November 17, 2023By Teresa Gore

Clinical Simulation Research Focus: Debriefing Faculty Aspects

The scientific support for healthcare simulation continues to grow and advance the science of clinical simulation. The incorporation of simulation research and evidence-based practice is imperative for the best outcomes for learners and simulationists. Healthcare Simulation Standards have been developed to guide simulation practice. Debriefing is often viewed as one of the most critical aspects of healthcare simulation and “where learning occurs.” According to the Healthcare Simulation Dictionary, one of the definitions is to conduct a session after a simulation event where educators/instructors/facilitators and learners re-examine the simulation experience for the purpose of moving toward assimilation and accommodation of learning to future situations. In other words, debriefing should foster the development of clinical judgment and critical thinking skills. This article by Content Manager Teresa Gore, PhD, DNP, APRN, FNP-BC, CHSE-A, FSSH, FAAN, reviews published debriefing research related to faculty aspects with the word debriefing in the title published between January 1 to September 1, 2023.

Nyoni et al. (2023). Health sciences educator’s simulation debriefing practice needs: A mixed methods study. Journal of Education and Health Promotion, 12 : Simulation debriefing influences learning from healthcare simulation activities. Health sciences educators must be competent in conducting simulation debriefing for healthcare students. A structured faculty development intervention for health sciences educators must be informed by educator needs to enhance its utility. This paper describes the needs of health sciences educators regarding simulation debriefing at a faculty of health sciences. A parallel convergent mixed methods study design was applied on a selected population of 30 health sciences educators at the University (x) who integrate immersive simulation for first- to final-year students in their undergraduate programs.

The Objective Structured Assessment of Debriefing tool underpinned observations which informed the quantitative strand of the study, while semi-structured interviews were conducted as part of the qualitative strand. Descriptive statistics and thematic analysis were used to analyze the data. Health sciences educators struggled to establish the learning environment for simulation (median 1), facilitate learning (median 3), and evaluate their debriefing activities. However, they were able to apply an appropriate approach toward simulation (median 4). They identified the need to be educated on the fundamentals of simulation-based education. A continuing professional development program must be developed aimed at transforming approaches toward facilitating learning, explaining the fundamentals of simulation-based education, modeling of best-practices related to debriefing, and applying appropriate strategies for evaluating debriefing activities.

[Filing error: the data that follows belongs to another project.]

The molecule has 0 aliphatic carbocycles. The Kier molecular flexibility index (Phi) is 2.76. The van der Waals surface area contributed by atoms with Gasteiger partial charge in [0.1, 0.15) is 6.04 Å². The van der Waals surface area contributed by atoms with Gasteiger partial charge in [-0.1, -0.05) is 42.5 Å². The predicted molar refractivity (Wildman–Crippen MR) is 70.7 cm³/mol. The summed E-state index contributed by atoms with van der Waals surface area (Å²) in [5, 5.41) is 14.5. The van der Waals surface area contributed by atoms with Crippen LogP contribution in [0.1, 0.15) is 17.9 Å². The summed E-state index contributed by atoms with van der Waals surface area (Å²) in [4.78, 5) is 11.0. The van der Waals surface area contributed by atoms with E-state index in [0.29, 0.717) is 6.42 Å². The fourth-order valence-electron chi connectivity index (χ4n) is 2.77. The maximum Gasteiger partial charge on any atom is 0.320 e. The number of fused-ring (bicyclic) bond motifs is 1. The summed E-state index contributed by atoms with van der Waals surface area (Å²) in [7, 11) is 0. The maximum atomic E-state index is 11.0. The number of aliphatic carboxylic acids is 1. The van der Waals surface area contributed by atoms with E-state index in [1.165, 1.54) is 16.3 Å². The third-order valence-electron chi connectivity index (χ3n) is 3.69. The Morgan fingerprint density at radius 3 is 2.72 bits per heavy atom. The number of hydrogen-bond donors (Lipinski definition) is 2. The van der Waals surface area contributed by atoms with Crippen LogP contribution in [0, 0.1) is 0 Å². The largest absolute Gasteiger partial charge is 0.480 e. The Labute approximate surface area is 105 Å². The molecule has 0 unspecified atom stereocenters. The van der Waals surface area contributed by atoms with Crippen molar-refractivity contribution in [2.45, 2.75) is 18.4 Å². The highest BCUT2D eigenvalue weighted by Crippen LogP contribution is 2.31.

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Meshel et al. (2023). Debriefing Gold: Harnessing the Power of Debriefing Data to Inform Education. Western Journal of Emergency Medicine, 24(1), 94 : Debriefing is a critical element in healthcare, both in the clinical environment and in the simulation lab. Often, what is said at a debriefing is not recorded, leading to loss of critical data that could be used to inform future simulations, education, and systems improvement. In this perspective piece, we explain the powerful role that capturing debriefing data can have for identifying themes to improve learners’ knowledge and skills, as well as inform data-driven systems change and initiatives.